- The Society of Fellows and Heyman Center for the Humanities
- Columbia Research Initiative on the Global History of Sexualities
email address [email protected]
- Free and open to the public
- First come, first seated
This talk offers a genealogy of the “status of women reports" produced across the decolonizing world. Durba Mitra reflects on the epistemological and ethical dilemmas of the rise of the policy report, which has functioned as the primary mode of research on gender and minoritized sexualities in the multinational knowledge industry of the UN, governmental agencies, and NGOs since the 1970s. This new political economy of women and gender was built on biologically determinist notions of sexual difference based in fields like demography and population studies. Even as they claimed to represent the rights of women and LGBTQ people, these reports often obscured political questions of caste, class, and racial domination.
In rethinking the history of the report, Durba Mitra raises two methodological questions for the history of sexuality: how does a truly global historiography of sexuality engage the endless archives of international policy reports? What forms of knowledge have been lost as decades of intellectual energy and material resources have been devoted to the report?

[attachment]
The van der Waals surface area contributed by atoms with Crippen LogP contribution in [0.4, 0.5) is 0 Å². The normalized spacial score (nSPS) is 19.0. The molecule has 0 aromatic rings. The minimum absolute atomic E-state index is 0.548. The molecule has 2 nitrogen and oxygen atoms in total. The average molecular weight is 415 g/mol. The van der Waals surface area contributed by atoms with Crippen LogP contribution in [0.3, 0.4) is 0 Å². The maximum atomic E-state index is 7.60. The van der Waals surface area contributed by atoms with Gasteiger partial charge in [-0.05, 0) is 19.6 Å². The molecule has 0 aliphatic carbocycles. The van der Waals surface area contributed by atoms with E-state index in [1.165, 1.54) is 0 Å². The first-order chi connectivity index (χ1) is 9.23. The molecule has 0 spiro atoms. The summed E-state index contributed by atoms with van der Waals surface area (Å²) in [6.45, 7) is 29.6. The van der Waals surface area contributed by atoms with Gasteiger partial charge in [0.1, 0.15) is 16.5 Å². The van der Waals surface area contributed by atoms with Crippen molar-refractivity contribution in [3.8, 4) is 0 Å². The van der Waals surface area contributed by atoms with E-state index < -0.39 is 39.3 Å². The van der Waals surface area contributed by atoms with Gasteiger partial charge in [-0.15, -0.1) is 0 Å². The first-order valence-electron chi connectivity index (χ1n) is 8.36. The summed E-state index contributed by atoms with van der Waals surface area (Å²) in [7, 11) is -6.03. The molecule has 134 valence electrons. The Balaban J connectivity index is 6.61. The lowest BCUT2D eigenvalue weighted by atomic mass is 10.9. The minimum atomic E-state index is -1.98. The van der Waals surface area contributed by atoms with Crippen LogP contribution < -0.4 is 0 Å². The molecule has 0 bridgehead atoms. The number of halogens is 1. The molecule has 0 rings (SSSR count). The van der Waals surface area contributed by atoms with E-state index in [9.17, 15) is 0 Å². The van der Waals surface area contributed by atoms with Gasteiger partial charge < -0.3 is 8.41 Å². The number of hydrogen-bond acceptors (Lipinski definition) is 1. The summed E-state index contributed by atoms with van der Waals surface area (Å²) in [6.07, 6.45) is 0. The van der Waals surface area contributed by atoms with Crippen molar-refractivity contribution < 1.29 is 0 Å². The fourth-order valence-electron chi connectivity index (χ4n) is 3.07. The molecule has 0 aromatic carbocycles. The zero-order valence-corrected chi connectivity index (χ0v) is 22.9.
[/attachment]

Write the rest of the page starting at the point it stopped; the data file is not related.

Durba Mitra is the Richard B. Wolf Associate Professor of Women, Gender, and Sexuality at Harvard University and Acting Faculty Director of the Schlesinger Library on the History of Women in America. Her book, Indian Sex Life: Sexuality and the Colonial Origins of Modern Social Thought (Princeton University Press, 2020), demonstrates how ideas of deviant female sexuality became foundational to modern social thought.